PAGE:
November 1, 2013
In this newsletter . . .
That well-known line, “A man’s got to know his limitations,” is from one of Clint Eastwood’s Dirty Harry movies. In the movie, Eastwood’s character, police Inspector Harry Callahan, uses it as a sarcastic remark to one of his bosses. However, if you take away the sarcasm, it’s a good thought that has other applications.
For example, by the time we reach senior status most of us have acquired at least one or two chronic physical annoyances. Maybe it's a trick knee, a tennis elbow or a bad back. Maybe it's something more serious. But whatever the level, we must not let it defeat us! For instance, unless your physician, for some valid reason, tells you not to exercise at all, get with it: Get physical. Just be smart in your approach.
Until almost 60, I still did some martial arts. But as the years added up, I'd often wake up in the morning still tired following a workout the day before. Worse, I'd occasionally make a quick twist or turn, feel a pinch in my spine, and I was in for several days of backache.
I denied the truth for quite a while, but finally gave in to the fact that it was time to face some unpleasant realities about aging. Quick stop-start activities, such as martial arts, and another old favorite, handball, no longer made sense for me. So I bowed out, though I wasn't quite ready for the rocking chair.
Instead, I practiced Qigong (pronounced Chee-Kung) for a while and learned new stretching and relaxation techniques. Then after years of absence, I went back to weight training. I approached it cautiously. If I found a particular exercise aggravated something (I'm not talking about normal, mild muscle soreness), I stayed away from that movement. Later, in my 60’s, I was able to lead cardio-kickboxing classes. They were solid workouts (around the gym they were known as “butt-kickers”), but without the actual contact kicking, punching and grappling with others that is the core of typical martial arts training.
Then as I reached 70, the pace of the kickboxing classes became more than I could realistically handle. I missed the fun but it was time once again to recognize my limitations. So once again I backed off a little. Today, at 77, I still exercise six days per week, alternating resistance training one day with cardio the next. My workouts, typically, last 35- to 40-minutes, which includes my warm-up and a cool-down. I do not rush through workouts but I move steadily and do not stand around talking. For resistance work, I use mostly free weights (dumbbells or kettlebells), cables or bands. For cardio, I walk vigorously outside, or inside on a treadmill, or use a Concept 2 Rower at the gym. I no longer run. And the poundage of the weights that I lift these days is quite moderate.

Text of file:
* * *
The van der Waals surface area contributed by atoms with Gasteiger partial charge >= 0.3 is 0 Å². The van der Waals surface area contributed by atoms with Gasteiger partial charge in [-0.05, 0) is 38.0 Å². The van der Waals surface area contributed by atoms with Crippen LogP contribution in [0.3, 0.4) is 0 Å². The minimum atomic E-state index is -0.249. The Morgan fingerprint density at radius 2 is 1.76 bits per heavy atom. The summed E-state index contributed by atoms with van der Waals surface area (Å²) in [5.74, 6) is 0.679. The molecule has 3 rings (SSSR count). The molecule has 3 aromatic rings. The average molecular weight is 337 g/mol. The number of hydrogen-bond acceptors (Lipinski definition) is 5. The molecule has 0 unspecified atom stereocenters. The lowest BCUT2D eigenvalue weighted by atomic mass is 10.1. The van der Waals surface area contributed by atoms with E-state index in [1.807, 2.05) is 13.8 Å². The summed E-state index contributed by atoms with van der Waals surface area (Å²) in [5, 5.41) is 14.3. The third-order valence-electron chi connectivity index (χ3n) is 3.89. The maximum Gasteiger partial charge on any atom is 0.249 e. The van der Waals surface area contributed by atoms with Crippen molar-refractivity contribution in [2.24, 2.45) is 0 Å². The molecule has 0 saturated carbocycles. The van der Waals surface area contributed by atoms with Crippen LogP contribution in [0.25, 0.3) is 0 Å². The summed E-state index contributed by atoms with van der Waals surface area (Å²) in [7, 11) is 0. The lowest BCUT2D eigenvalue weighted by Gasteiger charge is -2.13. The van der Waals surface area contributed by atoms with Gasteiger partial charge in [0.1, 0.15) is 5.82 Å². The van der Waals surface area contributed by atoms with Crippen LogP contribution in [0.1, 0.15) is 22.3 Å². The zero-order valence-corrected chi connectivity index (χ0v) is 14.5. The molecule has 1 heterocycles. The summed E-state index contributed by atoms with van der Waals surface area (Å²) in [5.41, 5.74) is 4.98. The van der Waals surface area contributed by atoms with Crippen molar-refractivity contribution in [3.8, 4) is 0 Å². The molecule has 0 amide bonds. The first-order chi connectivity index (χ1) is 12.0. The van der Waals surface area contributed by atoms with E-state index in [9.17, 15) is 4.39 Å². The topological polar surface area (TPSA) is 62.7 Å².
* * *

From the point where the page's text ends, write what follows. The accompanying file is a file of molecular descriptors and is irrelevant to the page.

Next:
The paring down approach has worked for me, and it can work for almost anyone as the years add up. Whatever your age is, or fitness level, you just have to be smart about training. Get good information and advice. Put solid effort into your workouts, but always beware of youthful foolishness. Clint Eastwood was right: A man’s got know his limitations. A woman does, too.
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Gray Iron: A Fitness Guide for Senior Men and Women
The Gray Iron Fitness Newsletter is a free publication sent twice monthly to subscribers. The purpose is to provide honest and realistic fitness information for people age 50 and above.
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The newsletter and web site provide information to help users establish and maintain a fitness lifestyle. But fitness information is not the same as fitness advice, which is the application of exercise and dietary practices to an individual's specific circumstances. Therefore, always consult with your physician for assurance that fitness information, and your interpretation of it, is appropriate for you.
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